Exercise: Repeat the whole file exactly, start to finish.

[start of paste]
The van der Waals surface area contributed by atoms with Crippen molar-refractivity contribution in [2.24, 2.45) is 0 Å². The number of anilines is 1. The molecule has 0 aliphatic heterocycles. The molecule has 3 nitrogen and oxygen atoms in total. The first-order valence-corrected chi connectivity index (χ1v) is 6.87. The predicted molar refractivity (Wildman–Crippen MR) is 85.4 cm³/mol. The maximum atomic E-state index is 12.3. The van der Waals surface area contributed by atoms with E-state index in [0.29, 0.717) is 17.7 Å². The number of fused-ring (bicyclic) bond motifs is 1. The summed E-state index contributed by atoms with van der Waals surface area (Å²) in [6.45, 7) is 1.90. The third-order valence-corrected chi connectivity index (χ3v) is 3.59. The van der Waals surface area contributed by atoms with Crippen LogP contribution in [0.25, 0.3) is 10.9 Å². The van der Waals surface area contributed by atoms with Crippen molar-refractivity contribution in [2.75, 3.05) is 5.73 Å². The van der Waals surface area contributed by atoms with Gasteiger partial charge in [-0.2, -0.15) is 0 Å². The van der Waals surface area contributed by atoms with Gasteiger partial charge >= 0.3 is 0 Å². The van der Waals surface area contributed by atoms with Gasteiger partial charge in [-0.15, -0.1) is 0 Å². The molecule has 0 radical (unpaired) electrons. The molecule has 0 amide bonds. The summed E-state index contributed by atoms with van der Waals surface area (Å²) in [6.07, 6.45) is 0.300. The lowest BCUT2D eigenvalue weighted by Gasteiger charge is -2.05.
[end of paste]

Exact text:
The van der Waals surface area contributed by atoms with Crippen molar-refractivity contribution in [2.24, 2.45) is 0 Å². The number of anilines is 1. The molecule has 0 aliphatic heterocycles. The molecule has 3 nitrogen and oxygen atoms in total. The first-order valence-corrected chi connectivity index (χ1v) is 6.87. The predicted molar refractivity (Wildman–Crippen MR) is 85.4 cm³/mol. The maximum atomic E-state index is 12.3. The van der Waals surface area contributed by atoms with E-state index in [0.29, 0.717) is 17.7 Å². The number of fused-ring (bicyclic) bond motifs is 1. The summed E-state index contributed by atoms with van der Waals surface area (Å²) in [6.45, 7) is 1.90. The third-order valence-corrected chi connectivity index (χ3v) is 3.59. The van der Waals surface area contributed by atoms with Crippen LogP contribution in [0.25, 0.3) is 10.9 Å². The van der Waals surface area contributed by atoms with Crippen molar-refractivity contribution in [2.75, 3.05) is 5.73 Å². The van der Waals surface area contributed by atoms with Gasteiger partial charge in [-0.2, -0.15) is 0 Å². The van der Waals surface area contributed by atoms with Gasteiger partial charge >= 0.3 is 0 Å². The van der Waals surface area contributed by atoms with Gasteiger partial charge in [-0.15, -0.1) is 0 Å². The molecule has 0 radical (unpaired) electrons. The molecule has 0 amide bonds. The summed E-state index contributed by atoms with van der Waals surface area (Å²) in [6.07, 6.45) is 0.300. The lowest BCUT2D eigenvalue weighted by Gasteiger charge is -2.05.